Chiang Mai’s Happy Elephant Care Valley has entered an MoU with animal welfare charity World Animal Protection to end all physical interaction between tourists and elephants at the camp.
The transformation is supported by a coalition of leaders in the travel industry, including Tui Group, The Travel Corporation (TTC), Intrepid Group, G Adventures, Exo Travel and Thomas Cook Group.
The elephants at Happy Elephant Care Valley were previously from farms and riding camps. Until recently it was possible for close interaction between tourists and the elephants at the venue, with tourists being able to ride, bathe and feed elephants. This stopped when the travel industry coalition presented a business case demonstrating the rise of elephant-friendly tourism.
The transition will take place throughout 2018, with the camp tentatively expected to be ready for re-opening by end-2018 or early-2019. Following the transformation, elephants at the camp will be able to behave as they would in the wild; free to roam the valley, graze and bathe in rivers as tourists experience these wonders, standing at a safe distance.
Josey Kitson, executive director at World Animal Protection Canada, said: “Through the support of the world’s leading travel companies we are proving that elephant-friendly venues, those without forced and dangerous interactions with wildlife, make both ethical and financial sense for camp owners.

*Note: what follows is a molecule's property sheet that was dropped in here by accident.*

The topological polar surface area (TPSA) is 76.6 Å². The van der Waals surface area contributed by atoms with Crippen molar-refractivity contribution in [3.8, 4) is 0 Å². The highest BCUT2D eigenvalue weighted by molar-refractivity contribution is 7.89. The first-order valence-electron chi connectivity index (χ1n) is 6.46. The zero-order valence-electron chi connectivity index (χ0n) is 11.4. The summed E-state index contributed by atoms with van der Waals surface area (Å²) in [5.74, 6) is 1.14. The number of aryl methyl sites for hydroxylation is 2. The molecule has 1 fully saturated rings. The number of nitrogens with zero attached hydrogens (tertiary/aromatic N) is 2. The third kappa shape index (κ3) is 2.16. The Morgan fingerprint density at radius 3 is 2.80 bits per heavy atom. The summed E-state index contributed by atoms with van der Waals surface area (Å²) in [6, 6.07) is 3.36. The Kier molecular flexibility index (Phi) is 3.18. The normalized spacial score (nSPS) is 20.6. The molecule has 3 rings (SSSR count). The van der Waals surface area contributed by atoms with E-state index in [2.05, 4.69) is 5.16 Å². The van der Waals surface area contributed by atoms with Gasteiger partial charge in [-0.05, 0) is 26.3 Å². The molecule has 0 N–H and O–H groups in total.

“Happy Elephant Care Valley’s move is a huge step forward for both elephants and ethical tourists. It will provide an incredible opportunity for the growing number of tourists who want a positive experience seeing elephants behaving naturally and freely as part of a herd.”
Thousands of captive elephants in many venues across Thailand still give rides that are the result of a cruel and intensive training process. However, a 2017 KANTAR global poll shows a significant drop (nine per cent) in the number of people who find elephant riding acceptable compared to just three years ago.
The poll also shows that more than 80 per cent of tourists would prefer to see elephants in their natural environment, proving elephant-friendly tourism is on the rise.